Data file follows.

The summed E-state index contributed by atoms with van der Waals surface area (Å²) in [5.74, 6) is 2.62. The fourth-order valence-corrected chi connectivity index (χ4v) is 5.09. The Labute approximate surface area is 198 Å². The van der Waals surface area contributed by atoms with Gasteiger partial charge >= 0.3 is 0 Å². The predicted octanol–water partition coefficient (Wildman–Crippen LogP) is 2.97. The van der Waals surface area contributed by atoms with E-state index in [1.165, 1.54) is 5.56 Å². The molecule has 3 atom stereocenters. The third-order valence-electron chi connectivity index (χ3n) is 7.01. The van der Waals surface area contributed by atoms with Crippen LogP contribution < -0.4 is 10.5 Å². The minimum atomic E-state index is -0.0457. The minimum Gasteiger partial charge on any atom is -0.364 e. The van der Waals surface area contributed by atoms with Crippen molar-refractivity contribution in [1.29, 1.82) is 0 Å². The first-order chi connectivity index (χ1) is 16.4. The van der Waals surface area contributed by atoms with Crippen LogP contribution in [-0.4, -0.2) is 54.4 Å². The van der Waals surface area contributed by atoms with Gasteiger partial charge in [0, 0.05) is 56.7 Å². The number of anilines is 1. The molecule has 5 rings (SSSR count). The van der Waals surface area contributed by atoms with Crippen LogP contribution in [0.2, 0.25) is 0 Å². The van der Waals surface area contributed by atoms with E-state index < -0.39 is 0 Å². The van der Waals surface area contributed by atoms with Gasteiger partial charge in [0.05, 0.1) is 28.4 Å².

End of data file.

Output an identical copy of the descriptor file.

The summed E-state index contributed by atoms with van der Waals surface area (Å²) in [5.74, 6) is 2.62. The fourth-order valence-corrected chi connectivity index (χ4v) is 5.09. The Labute approximate surface area is 198 Å². The van der Waals surface area contributed by atoms with Gasteiger partial charge >= 0.3 is 0 Å². The predicted octanol–water partition coefficient (Wildman–Crippen LogP) is 2.97. The van der Waals surface area contributed by atoms with E-state index in [1.165, 1.54) is 5.56 Å². The molecule has 3 atom stereocenters. The third-order valence-electron chi connectivity index (χ3n) is 7.01. The van der Waals surface area contributed by atoms with Crippen LogP contribution < -0.4 is 10.5 Å². The minimum atomic E-state index is -0.0457. The minimum Gasteiger partial charge on any atom is -0.364 e. The van der Waals surface area contributed by atoms with Crippen molar-refractivity contribution in [1.29, 1.82) is 0 Å². The first-order chi connectivity index (χ1) is 16.4. The van der Waals surface area contributed by atoms with Crippen LogP contribution in [-0.4, -0.2) is 54.4 Å². The van der Waals surface area contributed by atoms with Gasteiger partial charge in [0, 0.05) is 56.7 Å². The number of anilines is 1. The molecule has 5 rings (SSSR count). The van der Waals surface area contributed by atoms with Crippen LogP contribution in [0.2, 0.25) is 0 Å². The van der Waals surface area contributed by atoms with E-state index < -0.39 is 0 Å². The van der Waals surface area contributed by atoms with Gasteiger partial charge in [0.05, 0.1) is 28.4 Å².